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Results Found (12), Result Page (1 of 3)
Search Aspect ( Primitive Methodist Chapel )
Location - Leeds & District

Asda Queens Supermarket, formerly Ebenezer Primitive Methodist Chapel, Fountain Street (Morley) (1 comment)
Colour imageOctober 1968. View of the former Ebenezer Primitive Methodist Chapel in Fountain Street shortly after it had been renovated and turned into a shop and offices for the Asda Queens supermarket. In comparison to an earlier image on the Leodis website, it is possible to see that the steps and wall which separated the chapel from the causeway have been considerably altered and the trees removed. The carving has been effaced from the pediment and the memorial stones at the base of the four pillars in front of the chapel. When Asda's new supermarket and offices on the Howley Park Estate were ready, about 1970, the firm then moved up there. This building was sold to Phillip's auctioneers for nearly twenty years, and then it was bought by Handyman's Stores. Photograph from the David Atkinson Archive.
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Ebenezer Primitive Methodist Chapel (Morley)
Colour imageAugust 1965. During the First World War the Ebenezer Primitive Methodist Chapel was one of the most influential places of worship in Morley, with both Brian Bradley Barker (Mayor from 1913 to 1916) and John Stockdale (Mayor from 1916 to 1919) attending its services. This photograph shows its state in August 1965 when it had been closed for about three years and suffered much vandalism. The organ had been sold and the supermarket firm of Asda Queens decided to convert it into both offices and a shop, and so, not long after this photograph was taken, the building was renovated and the carved stone at the foot of the pediment removed. Like the earlier chapel on the right hand side the building was listed in the 1980s, and so the frontage has since remained substantially unchanged. Photograph from the David Atkinson Archive.
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Ebenezer Primitive Methodist Chapel, interior view (Morley)
Black & White imageUndated. Interior view of the Ebenezer Primitive Methodist Chapel on Fountain Street. Opened in 1886, it had a seating capacity of 1,050, and was built to replace a smaller building next door which continued in use as a Sunday School. Photograph from David Atkinson Archive.
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Ebenezer Primitive Methodist Chapel, old building, drawing (Morley)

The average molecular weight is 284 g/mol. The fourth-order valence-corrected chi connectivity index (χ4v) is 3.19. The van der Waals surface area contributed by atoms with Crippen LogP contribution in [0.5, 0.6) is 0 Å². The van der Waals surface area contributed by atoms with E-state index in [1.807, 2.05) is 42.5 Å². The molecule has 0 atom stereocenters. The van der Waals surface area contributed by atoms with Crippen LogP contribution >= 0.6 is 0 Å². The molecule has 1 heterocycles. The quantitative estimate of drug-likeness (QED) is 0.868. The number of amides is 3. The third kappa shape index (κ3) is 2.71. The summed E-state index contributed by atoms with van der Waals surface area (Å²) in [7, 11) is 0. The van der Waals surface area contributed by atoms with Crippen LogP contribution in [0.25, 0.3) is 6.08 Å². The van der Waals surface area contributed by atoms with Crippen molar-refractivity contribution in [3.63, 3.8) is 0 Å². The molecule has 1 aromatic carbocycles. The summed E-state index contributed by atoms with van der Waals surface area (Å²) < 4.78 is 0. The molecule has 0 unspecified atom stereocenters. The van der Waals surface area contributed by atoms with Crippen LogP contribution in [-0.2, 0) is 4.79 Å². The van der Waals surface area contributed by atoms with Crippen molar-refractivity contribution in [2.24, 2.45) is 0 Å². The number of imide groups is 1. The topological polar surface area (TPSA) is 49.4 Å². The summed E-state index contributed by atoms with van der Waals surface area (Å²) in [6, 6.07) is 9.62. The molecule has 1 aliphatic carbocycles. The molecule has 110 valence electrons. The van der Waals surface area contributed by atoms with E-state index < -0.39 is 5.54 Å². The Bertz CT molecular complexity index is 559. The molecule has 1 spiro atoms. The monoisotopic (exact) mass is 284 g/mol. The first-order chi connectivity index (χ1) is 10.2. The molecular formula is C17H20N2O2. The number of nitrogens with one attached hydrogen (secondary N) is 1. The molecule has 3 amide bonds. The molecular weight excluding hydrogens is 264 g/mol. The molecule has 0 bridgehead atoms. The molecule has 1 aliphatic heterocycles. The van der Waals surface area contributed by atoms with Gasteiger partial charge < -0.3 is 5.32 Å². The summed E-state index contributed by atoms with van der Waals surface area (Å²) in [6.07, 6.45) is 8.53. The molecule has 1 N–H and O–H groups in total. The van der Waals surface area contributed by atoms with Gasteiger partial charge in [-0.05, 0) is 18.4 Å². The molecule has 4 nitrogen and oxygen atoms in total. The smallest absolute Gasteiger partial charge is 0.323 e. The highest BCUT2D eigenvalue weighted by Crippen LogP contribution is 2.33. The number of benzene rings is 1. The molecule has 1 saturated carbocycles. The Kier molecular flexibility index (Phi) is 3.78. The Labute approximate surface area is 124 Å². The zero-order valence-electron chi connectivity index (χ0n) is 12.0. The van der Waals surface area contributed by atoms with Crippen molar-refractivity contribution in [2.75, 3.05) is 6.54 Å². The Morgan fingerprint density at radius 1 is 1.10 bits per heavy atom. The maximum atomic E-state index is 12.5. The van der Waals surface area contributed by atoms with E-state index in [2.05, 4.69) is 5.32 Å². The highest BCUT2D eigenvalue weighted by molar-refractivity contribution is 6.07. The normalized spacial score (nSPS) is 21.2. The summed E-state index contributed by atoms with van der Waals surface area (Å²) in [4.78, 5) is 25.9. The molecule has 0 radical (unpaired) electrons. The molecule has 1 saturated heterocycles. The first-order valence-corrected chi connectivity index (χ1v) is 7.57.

Black & White imageUndated. Drawing of the original Ebenezer Primitive Methodist Chapel, which opened in 1835, at the bottom of Hunger Hill. This area is now the site of the Morley Advertiser office. Photograph from David Atkinson Archive.
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Fountain Street, Ebenezer Primitive Methodist Chapel (Morley) (3 comments)
Black & White imagec1910. The Ebenezer Primitive Methodist Chapel shown here was built in 1885 as a successor to the earlier 1860s chapel on the downhill side. This building, very similar in design to Banks Hill Chapel and Bethel Chapel and like them designed by Morley architect Mr. T. A. Buttery, was at the corner of Oddfellow Street and Fountain Street. It is seen here in its heyday about 1910 when a special Primitive Methodist Conference took place in Morley and the wrought iron gates, railings and lamp posts put the finishing touches to the design. The building closed as a chapel about 1960 and the remaining worshippers transferred to the Central Methodist Chapel. After standing empty for a few years and becoming more and more derelict, the old chapel was bought by Asda who renovated it for the first Asda Queen's Supermarket in the late 1960s, and in doing so removed some of the inscriptions from the front of the building. On the completion of their new offices and supermarket at Howley Park Trading Estate, Asda sold the Ebenezer bulding to Phillips' Auctioneers who remained there for about 10 years after which it passed to Handyman. Together with the earlier Ebenezer next door and the old Temperance Hall across the road, this building was placed on a preservation order in about 1986. Photograph from the David Atkinson Archive.
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